Charlie Worsham Talks The Meaning of 'Country' & Stax Records Influences On New Album

Charlie Worsham
Allister Ann

Charlie Worsham

“Cut Your Groove,” the latest single from Charlie Worsham, is a song that pushes the philosophy of letting life happen around you -- and not expecting things to be perfect.

“I think in our society today, it’s really easy to get the urge to try to perfect everything -- not even for OCD people -- but to try to make everything happy and fit the way that things look like they should on social media,” the Warner Music Nashville recording artist said. “The truth of the matter is that we humans have been on the earth for some time, and you can point to any part of our history and it doesn’t work out like that. If you’re a cave man, and you’re building your fire in the mouth of a cave, the lion might be ready to pounce, and you’ve got to be ready to run,” he explained to Billboard. 'Cut Your Groove’ is all about how to do life, I believe.”

The single is the first from Beginning of Things, the long-awaited sophomore album from the critically-acclaimed Worsham. When the album drops on Friday (April 21), it will have been almost four years since Rubberband, his 2013 debut, hit stores.

“I’m so proud of the first record, and I’m so proud that I made a record that would hold up for four years,” he says with pride. “One of the lessons I’ve learned the past few years is that you never know how long that record is going to need to carry you."

But even with his first album's longevity, Worsham said that making the sophomore album rekindled his fire for creating new material. “Making this music made me as excited and as in love with making music as I have been since I was a teenager. It’s a part of the journey that I think most of us artists, at least in the first part of our career, have to deal with in one way or the other. You can not avoid comparisons in this business. That’s where you run into trouble. Everything in the music business is of higher contrasts and higher drama by the nature of it. I caught myself comparing and using that as a tool to figure out things. I found out that was not a good idea. I kind of got away from the noise, and it was pure music like I first discovered it. That was when the songs started to come, and I became infatuated again -- up till three in the morning playing guitar. Now, I know to resist comparing myself to anything. Maybe I’m better equipped to handle the business side these days,” he reflects honestly.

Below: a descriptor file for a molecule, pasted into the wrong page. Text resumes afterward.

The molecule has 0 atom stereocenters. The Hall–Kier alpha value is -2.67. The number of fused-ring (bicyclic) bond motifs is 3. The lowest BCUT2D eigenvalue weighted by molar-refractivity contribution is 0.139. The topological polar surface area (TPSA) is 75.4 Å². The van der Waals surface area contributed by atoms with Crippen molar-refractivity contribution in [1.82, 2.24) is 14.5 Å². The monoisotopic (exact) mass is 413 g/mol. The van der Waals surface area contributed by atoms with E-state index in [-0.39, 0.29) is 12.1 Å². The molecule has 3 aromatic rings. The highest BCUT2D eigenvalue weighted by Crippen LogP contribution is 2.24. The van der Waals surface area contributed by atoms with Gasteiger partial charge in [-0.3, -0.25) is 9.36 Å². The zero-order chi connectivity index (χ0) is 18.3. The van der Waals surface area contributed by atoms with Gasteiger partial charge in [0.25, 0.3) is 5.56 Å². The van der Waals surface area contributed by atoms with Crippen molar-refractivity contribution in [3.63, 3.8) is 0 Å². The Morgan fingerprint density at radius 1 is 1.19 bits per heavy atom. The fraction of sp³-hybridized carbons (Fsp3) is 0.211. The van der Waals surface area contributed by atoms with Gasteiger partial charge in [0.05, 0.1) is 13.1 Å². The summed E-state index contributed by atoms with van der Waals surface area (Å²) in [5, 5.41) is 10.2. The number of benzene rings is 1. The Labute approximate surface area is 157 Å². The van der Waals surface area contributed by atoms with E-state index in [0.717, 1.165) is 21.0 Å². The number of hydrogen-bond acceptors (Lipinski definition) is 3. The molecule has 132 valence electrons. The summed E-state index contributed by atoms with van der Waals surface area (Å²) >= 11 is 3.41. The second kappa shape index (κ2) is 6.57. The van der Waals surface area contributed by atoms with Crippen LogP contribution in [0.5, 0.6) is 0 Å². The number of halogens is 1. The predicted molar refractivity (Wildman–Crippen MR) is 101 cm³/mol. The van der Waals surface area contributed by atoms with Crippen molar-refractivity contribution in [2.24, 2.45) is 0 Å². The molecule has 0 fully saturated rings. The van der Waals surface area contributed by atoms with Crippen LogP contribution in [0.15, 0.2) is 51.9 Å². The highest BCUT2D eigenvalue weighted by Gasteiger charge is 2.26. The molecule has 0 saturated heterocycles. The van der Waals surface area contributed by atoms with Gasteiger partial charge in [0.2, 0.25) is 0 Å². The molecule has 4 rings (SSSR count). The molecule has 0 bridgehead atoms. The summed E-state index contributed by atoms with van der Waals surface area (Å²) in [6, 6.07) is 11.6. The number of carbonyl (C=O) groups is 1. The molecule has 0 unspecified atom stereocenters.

Beginning Of Things is all over the map, from a musical level -- which is how Worsham prefers it. Take the jazzy feel of “Call You Up,” which was penned by Daniel Tashien and Abe Stoklasa. He says that fit right in with his Mississippi upbringing. “It was fun to record a couple songs that I didn’t write. That one, in particular, speaks to my musical geography. A big part of this record for me was discovering and claiming that. I grew up a hundred miles south of Memphis where Sun and Stax Records were at -- Al Green, The Staple Singers, Booker T -- and for me, ‘Call You Up’ was my Stax Record. I got to have the horns, the strings, and that soul vibe. There’s a little bit of Mississippi thrown into the mix, too.”